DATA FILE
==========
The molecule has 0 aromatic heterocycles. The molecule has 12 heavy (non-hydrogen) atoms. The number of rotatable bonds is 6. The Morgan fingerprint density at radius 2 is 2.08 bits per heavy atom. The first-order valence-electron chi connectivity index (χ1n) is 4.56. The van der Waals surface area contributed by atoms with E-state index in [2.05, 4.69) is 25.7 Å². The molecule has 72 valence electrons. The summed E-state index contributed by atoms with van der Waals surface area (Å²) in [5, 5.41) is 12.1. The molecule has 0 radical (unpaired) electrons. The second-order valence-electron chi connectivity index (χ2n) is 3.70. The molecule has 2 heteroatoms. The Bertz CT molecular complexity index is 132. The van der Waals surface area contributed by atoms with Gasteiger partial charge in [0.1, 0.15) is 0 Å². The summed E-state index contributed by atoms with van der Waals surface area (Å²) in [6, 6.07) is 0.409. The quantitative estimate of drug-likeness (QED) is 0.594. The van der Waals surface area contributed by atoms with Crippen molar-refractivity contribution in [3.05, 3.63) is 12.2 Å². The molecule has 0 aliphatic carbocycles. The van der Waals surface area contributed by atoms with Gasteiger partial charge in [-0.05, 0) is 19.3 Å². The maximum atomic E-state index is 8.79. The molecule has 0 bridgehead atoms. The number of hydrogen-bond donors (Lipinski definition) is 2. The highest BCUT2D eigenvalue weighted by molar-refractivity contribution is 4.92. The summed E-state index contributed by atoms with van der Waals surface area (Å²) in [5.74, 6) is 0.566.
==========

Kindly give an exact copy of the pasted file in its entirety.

The molecule has 0 aromatic heterocycles. The molecule has 12 heavy (non-hydrogen) atoms. The number of rotatable bonds is 6. The Morgan fingerprint density at radius 2 is 2.08 bits per heavy atom. The first-order valence-electron chi connectivity index (χ1n) is 4.56. The van der Waals surface area contributed by atoms with E-state index in [2.05, 4.69) is 25.7 Å². The molecule has 72 valence electrons. The summed E-state index contributed by atoms with van der Waals surface area (Å²) in [5, 5.41) is 12.1. The molecule has 0 radical (unpaired) electrons. The second-order valence-electron chi connectivity index (χ2n) is 3.70. The molecule has 2 heteroatoms. The Bertz CT molecular complexity index is 132. The van der Waals surface area contributed by atoms with Gasteiger partial charge in [0.1, 0.15) is 0 Å². The summed E-state index contributed by atoms with van der Waals surface area (Å²) in [6, 6.07) is 0.409. The quantitative estimate of drug-likeness (QED) is 0.594. The van der Waals surface area contributed by atoms with Crippen molar-refractivity contribution in [3.05, 3.63) is 12.2 Å². The molecule has 0 aliphatic carbocycles. The van der Waals surface area contributed by atoms with Gasteiger partial charge in [-0.05, 0) is 19.3 Å². The maximum atomic E-state index is 8.79. The molecule has 0 bridgehead atoms. The number of hydrogen-bond donors (Lipinski definition) is 2. The highest BCUT2D eigenvalue weighted by molar-refractivity contribution is 4.92. The summed E-state index contributed by atoms with van der Waals surface area (Å²) in [5.74, 6) is 0.566.